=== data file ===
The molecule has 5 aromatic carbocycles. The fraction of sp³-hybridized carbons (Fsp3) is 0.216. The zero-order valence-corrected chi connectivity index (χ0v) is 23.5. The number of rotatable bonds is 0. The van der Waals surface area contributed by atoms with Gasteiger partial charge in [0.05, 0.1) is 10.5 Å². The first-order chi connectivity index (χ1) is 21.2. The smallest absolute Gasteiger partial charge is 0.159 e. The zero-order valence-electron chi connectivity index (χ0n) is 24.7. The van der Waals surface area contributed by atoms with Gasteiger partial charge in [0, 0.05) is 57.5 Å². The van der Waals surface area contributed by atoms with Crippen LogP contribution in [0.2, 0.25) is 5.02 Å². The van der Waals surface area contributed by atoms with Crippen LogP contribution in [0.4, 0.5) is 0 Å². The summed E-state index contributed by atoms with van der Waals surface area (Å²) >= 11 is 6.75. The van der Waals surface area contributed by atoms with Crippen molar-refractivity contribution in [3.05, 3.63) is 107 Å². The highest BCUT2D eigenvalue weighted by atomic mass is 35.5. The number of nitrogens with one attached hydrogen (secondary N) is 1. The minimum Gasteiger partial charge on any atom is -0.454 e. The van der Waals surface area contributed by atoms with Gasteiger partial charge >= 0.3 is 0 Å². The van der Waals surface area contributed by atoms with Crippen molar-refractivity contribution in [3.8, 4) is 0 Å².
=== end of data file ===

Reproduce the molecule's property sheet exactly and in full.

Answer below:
The molecule has 5 aromatic carbocycles. The fraction of sp³-hybridized carbons (Fsp3) is 0.216. The zero-order valence-corrected chi connectivity index (χ0v) is 23.5. The number of rotatable bonds is 0. The van der Waals surface area contributed by atoms with Gasteiger partial charge in [0.05, 0.1) is 10.5 Å². The first-order chi connectivity index (χ1) is 21.2. The smallest absolute Gasteiger partial charge is 0.159 e. The zero-order valence-electron chi connectivity index (χ0n) is 24.7. The van der Waals surface area contributed by atoms with Gasteiger partial charge in [0, 0.05) is 57.5 Å². The van der Waals surface area contributed by atoms with Crippen LogP contribution in [0.2, 0.25) is 5.02 Å². The van der Waals surface area contributed by atoms with Crippen LogP contribution in [0.4, 0.5) is 0 Å². The summed E-state index contributed by atoms with van der Waals surface area (Å²) >= 11 is 6.75. The van der Waals surface area contributed by atoms with Crippen molar-refractivity contribution in [3.05, 3.63) is 107 Å². The highest BCUT2D eigenvalue weighted by atomic mass is 35.5. The number of nitrogens with one attached hydrogen (secondary N) is 1. The minimum Gasteiger partial charge on any atom is -0.454 e. The van der Waals surface area contributed by atoms with Gasteiger partial charge >= 0.3 is 0 Å². The van der Waals surface area contributed by atoms with Crippen molar-refractivity contribution in [3.8, 4) is 0 Å².